mountain lions are not merely typical for Itzaj because they are more
directly related to other mammals than are squirrels and raccoons;
they also more closely represent an ideal standard of the "true
animal/mammal" (jach b'a'al~che') against which the appearance and
behavior of all other animals may be judged. This is evident from
Itzaj justifications as well as from direct ratings of which mammals
the Itzaj consider to be the "truest."

By contrast, American informants choose the items squirrel/mammal or
raccoon/mammal over bobcat/mammal or lynx/mammal, presumably because
they consider squirrels and raccoons are more typical of mammals for
Americans than are bobcats and lynxes. Note that typicality in these
cases cannot be attributed to frequency of occurrence or encounter.
Our American subjects were all raised in rural Michigan, where the
frequency of encounter with squirrels, raccoons, bobcats and lynxes is
nowadays about as likely as the corresponding Itzaj encounter with
squirrels, raccoons, jaguars and mountain lions. Both the Americans
and Maya were also more or less familiar with all animals in their
respective tasks.

In each case for which we have Itzaj typicality ratings, the "truest"
and most taxonomically-typical taxa are large, perceptually striking,
culturally important and ecologically prominent. The dimensions of
perceptual, ecological and cultural salience all appear necessary to a
determination of typicality, but none alone appears to be sufficient.
For example, jaguars are beautiful and big (but cows are bigger),
their predatory home range (about 50 km2) determines the extent of a
forest section (but why just this animal's home range?), and they are
"lords" of the forest (to which even the spirits pay heed). In other
words, typicality for the Itzaj appears to be an integral part of the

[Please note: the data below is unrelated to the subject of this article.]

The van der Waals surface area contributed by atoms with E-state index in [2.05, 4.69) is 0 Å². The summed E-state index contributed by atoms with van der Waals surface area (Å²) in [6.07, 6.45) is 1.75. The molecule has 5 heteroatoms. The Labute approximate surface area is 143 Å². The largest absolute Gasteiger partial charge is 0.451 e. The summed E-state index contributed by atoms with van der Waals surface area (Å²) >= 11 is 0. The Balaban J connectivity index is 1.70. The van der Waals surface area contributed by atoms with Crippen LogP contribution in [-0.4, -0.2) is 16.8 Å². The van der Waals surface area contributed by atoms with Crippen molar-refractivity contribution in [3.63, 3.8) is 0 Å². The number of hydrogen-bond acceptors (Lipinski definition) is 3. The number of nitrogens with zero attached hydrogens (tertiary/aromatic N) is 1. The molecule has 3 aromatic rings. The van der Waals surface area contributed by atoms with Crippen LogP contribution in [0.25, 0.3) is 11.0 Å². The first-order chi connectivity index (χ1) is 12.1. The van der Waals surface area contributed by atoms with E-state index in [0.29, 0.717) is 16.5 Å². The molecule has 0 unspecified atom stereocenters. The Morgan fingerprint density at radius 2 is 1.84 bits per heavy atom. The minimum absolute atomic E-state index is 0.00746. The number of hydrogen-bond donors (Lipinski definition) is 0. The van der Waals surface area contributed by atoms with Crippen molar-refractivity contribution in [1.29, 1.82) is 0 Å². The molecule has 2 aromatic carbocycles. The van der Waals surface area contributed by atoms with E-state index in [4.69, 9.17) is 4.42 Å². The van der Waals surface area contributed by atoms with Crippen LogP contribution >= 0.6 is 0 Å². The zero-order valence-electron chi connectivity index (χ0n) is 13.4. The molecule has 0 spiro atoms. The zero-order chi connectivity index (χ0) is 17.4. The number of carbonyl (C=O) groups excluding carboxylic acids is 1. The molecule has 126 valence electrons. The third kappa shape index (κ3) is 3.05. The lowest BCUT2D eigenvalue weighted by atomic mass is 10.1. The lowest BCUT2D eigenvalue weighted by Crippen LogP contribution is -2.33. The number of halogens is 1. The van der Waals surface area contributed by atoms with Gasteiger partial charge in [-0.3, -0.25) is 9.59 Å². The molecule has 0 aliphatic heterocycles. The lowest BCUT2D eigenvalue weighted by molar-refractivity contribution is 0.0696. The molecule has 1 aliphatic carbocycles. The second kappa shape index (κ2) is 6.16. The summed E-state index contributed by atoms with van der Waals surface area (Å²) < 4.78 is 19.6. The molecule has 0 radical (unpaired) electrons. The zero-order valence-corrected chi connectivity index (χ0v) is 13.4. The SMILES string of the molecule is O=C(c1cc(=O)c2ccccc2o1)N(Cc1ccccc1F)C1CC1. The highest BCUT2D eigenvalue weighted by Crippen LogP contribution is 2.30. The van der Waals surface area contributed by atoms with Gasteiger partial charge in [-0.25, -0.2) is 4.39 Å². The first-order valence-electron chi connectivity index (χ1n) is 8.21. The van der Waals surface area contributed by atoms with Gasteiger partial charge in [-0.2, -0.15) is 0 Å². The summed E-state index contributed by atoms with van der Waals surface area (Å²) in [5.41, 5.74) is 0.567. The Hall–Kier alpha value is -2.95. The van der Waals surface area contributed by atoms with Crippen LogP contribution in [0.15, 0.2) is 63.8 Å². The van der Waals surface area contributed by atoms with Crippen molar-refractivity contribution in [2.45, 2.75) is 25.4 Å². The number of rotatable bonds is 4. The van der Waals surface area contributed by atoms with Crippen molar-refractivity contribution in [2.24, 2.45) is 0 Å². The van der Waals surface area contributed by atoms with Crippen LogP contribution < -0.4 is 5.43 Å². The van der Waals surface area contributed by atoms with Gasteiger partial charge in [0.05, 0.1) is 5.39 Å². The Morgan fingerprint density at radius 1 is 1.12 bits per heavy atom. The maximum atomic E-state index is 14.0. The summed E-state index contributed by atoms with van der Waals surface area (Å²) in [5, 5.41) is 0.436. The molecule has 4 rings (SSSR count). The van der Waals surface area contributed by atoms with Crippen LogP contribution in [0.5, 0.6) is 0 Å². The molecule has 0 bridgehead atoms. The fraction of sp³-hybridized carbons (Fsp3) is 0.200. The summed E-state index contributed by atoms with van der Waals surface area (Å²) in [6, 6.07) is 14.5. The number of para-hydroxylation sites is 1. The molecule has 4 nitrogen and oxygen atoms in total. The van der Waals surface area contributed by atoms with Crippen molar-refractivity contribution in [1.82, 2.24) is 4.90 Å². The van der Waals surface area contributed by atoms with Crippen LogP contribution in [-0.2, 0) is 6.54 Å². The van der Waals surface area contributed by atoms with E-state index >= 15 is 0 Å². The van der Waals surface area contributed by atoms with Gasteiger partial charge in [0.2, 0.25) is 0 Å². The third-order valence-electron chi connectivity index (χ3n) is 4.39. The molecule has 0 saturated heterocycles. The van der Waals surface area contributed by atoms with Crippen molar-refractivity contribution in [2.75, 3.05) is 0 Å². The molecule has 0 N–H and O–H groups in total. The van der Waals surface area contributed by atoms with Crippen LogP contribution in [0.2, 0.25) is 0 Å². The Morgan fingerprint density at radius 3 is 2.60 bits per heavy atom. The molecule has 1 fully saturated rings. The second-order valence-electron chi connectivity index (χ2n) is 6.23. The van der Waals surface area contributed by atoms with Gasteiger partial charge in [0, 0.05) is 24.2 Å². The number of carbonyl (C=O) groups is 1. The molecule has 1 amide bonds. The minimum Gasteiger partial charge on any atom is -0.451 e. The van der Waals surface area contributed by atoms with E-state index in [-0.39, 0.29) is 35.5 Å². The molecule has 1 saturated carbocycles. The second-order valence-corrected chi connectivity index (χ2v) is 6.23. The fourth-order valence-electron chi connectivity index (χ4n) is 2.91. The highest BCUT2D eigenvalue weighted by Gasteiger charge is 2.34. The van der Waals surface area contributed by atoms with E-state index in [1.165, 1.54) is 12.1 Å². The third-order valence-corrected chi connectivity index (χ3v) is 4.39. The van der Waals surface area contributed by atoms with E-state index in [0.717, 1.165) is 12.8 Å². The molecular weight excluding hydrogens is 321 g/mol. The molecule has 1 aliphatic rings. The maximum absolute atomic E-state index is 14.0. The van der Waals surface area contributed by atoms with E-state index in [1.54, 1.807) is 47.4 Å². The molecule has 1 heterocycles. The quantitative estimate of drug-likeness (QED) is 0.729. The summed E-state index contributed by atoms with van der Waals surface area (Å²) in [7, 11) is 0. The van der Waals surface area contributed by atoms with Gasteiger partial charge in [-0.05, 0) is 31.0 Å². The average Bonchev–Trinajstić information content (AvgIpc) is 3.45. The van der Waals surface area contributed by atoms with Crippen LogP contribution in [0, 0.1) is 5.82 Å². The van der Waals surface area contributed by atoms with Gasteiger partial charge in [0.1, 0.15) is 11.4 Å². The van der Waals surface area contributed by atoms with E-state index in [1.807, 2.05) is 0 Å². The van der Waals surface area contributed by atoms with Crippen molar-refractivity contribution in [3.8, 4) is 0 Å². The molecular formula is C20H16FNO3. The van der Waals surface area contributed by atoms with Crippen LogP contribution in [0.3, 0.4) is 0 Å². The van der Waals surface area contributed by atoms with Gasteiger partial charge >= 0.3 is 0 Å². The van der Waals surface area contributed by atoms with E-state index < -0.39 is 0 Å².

human (culturally-relevant) ecology. Thus, the Itzaj say that wherever
the sound of the jaguar is not heard, there is no longer any "true"
forest, nor any "true" Maya. Nothing of this sort appears to be the
case with American judgments of biological typicality and
typicality-based biological inference. Thus, the wolverine is
emblematic in Michigan, but carries no preferential inductive load. Taxonomic Diversity.

Like taxonomically defined typicality, diversity is a measure of
category coverage. But a pair of typical items provides less coverage
than, say, a pair containing one item that is typical and another that
is atypical. For example, given that horses and donkeys share some
property, but that horses and gophers share some other property, then
our American subjects judge that all mammals are more likely to have
the property that horses share with gophers than the property that
horses share with donkeys. This is because the average taxonomic
distance of donkeys to other mammals is about the same as that of
horses, so that donkeys add little information that could not be
inferred from horses alone. For example, the distance from horses and
donkeys to cows is uniformly low, whereas the distance to mice is
uniformly high. Now, the distance from horses to cows is low, but so
is the distance from gophers to mice. Thus, information about both
horses and gophers is likely to be more directly informative about
more mammals than information about only horses and donkeys.

Whereas both Americans and Itzaj consistently show similarity and
typicality in taxonomy-based reasoning, the Itzaj do not show
diversity. However, Itzaj noncompliance with diversity-based reasoning
apparently results neither from a failure to understand the principle
of diversity nor from any problems of "computational load," such as
those which seem to affect the inability of young school children to